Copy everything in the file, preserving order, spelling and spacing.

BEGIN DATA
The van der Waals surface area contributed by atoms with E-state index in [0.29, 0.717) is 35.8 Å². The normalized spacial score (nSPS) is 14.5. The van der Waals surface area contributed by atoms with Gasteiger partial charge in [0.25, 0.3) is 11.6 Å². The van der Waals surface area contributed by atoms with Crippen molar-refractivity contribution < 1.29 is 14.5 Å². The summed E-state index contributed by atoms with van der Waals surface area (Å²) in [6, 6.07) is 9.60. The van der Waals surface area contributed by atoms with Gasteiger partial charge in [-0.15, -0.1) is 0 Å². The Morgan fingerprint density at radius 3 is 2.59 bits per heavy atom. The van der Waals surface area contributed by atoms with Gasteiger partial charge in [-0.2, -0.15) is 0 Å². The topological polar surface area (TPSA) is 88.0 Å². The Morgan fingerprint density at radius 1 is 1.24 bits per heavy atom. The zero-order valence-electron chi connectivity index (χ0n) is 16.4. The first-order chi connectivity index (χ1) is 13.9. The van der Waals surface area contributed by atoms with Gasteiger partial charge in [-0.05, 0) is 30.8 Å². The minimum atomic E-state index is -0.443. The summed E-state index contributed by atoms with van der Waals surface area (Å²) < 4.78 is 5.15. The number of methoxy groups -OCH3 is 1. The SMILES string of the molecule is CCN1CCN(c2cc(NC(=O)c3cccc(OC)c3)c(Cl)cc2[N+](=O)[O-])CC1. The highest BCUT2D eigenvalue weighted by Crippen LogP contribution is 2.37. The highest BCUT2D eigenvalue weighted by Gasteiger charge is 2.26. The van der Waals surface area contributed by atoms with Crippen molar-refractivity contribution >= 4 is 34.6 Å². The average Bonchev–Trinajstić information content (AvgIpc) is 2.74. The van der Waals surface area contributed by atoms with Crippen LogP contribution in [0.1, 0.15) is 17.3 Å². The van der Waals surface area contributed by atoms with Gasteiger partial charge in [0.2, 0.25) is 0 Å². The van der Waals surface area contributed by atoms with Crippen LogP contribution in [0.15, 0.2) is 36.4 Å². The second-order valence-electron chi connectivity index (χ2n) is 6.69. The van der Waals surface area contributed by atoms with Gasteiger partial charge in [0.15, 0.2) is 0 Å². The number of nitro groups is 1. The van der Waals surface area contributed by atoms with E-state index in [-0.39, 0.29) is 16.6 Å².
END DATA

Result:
The van der Waals surface area contributed by atoms with E-state index in [0.29, 0.717) is 35.8 Å². The normalized spacial score (nSPS) is 14.5. The van der Waals surface area contributed by atoms with Gasteiger partial charge in [0.25, 0.3) is 11.6 Å². The van der Waals surface area contributed by atoms with Crippen molar-refractivity contribution < 1.29 is 14.5 Å². The summed E-state index contributed by atoms with van der Waals surface area (Å²) in [6, 6.07) is 9.60. The van der Waals surface area contributed by atoms with Gasteiger partial charge in [-0.15, -0.1) is 0 Å². The Morgan fingerprint density at radius 3 is 2.59 bits per heavy atom. The van der Waals surface area contributed by atoms with Gasteiger partial charge in [-0.2, -0.15) is 0 Å². The topological polar surface area (TPSA) is 88.0 Å². The Morgan fingerprint density at radius 1 is 1.24 bits per heavy atom. The zero-order valence-electron chi connectivity index (χ0n) is 16.4. The first-order chi connectivity index (χ1) is 13.9. The van der Waals surface area contributed by atoms with Gasteiger partial charge in [-0.05, 0) is 30.8 Å². The minimum atomic E-state index is -0.443. The summed E-state index contributed by atoms with van der Waals surface area (Å²) < 4.78 is 5.15. The number of methoxy groups -OCH3 is 1. The SMILES string of the molecule is CCN1CCN(c2cc(NC(=O)c3cccc(OC)c3)c(Cl)cc2[N+](=O)[O-])CC1. The highest BCUT2D eigenvalue weighted by Crippen LogP contribution is 2.37. The highest BCUT2D eigenvalue weighted by Gasteiger charge is 2.26. The van der Waals surface area contributed by atoms with Crippen molar-refractivity contribution >= 4 is 34.6 Å². The average Bonchev–Trinajstić information content (AvgIpc) is 2.74. The van der Waals surface area contributed by atoms with Crippen LogP contribution in [0.1, 0.15) is 17.3 Å². The van der Waals surface area contributed by atoms with Gasteiger partial charge in [0.2, 0.25) is 0 Å². The van der Waals surface area contributed by atoms with Crippen LogP contribution in [0.15, 0.2) is 36.4 Å². The second-order valence-electron chi connectivity index (χ2n) is 6.69. The van der Waals surface area contributed by atoms with Gasteiger partial charge in [0.15, 0.2) is 0 Å². The number of nitro groups is 1. The van der Waals surface area contributed by atoms with E-state index in [-0.39, 0.29) is 16.6 Å².